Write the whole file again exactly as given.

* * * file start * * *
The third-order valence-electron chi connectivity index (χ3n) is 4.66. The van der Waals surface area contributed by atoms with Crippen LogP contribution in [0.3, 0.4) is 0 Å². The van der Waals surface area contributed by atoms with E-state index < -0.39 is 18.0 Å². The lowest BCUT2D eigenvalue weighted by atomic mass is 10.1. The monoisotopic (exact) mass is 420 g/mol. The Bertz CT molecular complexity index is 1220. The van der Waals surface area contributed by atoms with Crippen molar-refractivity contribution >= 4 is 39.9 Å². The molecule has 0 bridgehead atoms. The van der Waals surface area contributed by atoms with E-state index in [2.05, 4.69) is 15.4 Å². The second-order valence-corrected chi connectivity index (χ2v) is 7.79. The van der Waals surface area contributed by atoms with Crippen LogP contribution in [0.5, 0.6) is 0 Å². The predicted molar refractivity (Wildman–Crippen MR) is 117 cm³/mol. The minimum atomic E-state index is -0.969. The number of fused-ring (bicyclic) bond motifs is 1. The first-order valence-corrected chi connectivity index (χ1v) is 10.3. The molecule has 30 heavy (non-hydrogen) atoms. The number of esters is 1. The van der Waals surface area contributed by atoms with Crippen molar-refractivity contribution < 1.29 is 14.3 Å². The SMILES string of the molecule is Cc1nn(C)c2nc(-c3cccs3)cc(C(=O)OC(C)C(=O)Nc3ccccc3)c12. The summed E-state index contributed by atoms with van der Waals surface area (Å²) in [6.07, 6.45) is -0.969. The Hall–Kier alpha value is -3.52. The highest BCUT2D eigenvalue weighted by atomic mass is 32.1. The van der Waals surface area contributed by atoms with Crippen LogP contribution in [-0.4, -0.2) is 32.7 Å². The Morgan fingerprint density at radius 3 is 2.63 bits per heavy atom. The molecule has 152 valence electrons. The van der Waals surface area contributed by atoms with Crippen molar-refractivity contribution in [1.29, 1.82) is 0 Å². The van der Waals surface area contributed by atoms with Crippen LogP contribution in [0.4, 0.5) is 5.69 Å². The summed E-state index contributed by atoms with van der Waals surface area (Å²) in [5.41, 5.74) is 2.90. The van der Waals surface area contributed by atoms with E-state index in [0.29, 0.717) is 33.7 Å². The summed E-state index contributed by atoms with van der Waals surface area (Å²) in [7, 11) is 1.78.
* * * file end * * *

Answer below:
The third-order valence-electron chi connectivity index (χ3n) is 4.66. The van der Waals surface area contributed by atoms with Crippen LogP contribution in [0.3, 0.4) is 0 Å². The van der Waals surface area contributed by atoms with E-state index < -0.39 is 18.0 Å². The lowest BCUT2D eigenvalue weighted by atomic mass is 10.1. The monoisotopic (exact) mass is 420 g/mol. The Bertz CT molecular complexity index is 1220. The van der Waals surface area contributed by atoms with Crippen molar-refractivity contribution >= 4 is 39.9 Å². The molecule has 0 bridgehead atoms. The van der Waals surface area contributed by atoms with E-state index in [2.05, 4.69) is 15.4 Å². The second-order valence-corrected chi connectivity index (χ2v) is 7.79. The van der Waals surface area contributed by atoms with Crippen LogP contribution in [0.5, 0.6) is 0 Å². The predicted molar refractivity (Wildman–Crippen MR) is 117 cm³/mol. The minimum atomic E-state index is -0.969. The number of fused-ring (bicyclic) bond motifs is 1. The first-order valence-corrected chi connectivity index (χ1v) is 10.3. The molecule has 30 heavy (non-hydrogen) atoms. The number of esters is 1. The van der Waals surface area contributed by atoms with Crippen molar-refractivity contribution < 1.29 is 14.3 Å². The SMILES string of the molecule is Cc1nn(C)c2nc(-c3cccs3)cc(C(=O)OC(C)C(=O)Nc3ccccc3)c12. The summed E-state index contributed by atoms with van der Waals surface area (Å²) in [6.07, 6.45) is -0.969. The Hall–Kier alpha value is -3.52. The highest BCUT2D eigenvalue weighted by atomic mass is 32.1. The van der Waals surface area contributed by atoms with Crippen LogP contribution in [-0.4, -0.2) is 32.7 Å². The Morgan fingerprint density at radius 3 is 2.63 bits per heavy atom. The molecule has 152 valence electrons. The van der Waals surface area contributed by atoms with Crippen molar-refractivity contribution in [1.29, 1.82) is 0 Å². The van der Waals surface area contributed by atoms with Crippen LogP contribution in [0.4, 0.5) is 5.69 Å². The summed E-state index contributed by atoms with van der Waals surface area (Å²) in [5.41, 5.74) is 2.90. The van der Waals surface area contributed by atoms with E-state index in [0.29, 0.717) is 33.7 Å². The summed E-state index contributed by atoms with van der Waals surface area (Å²) in [7, 11) is 1.78.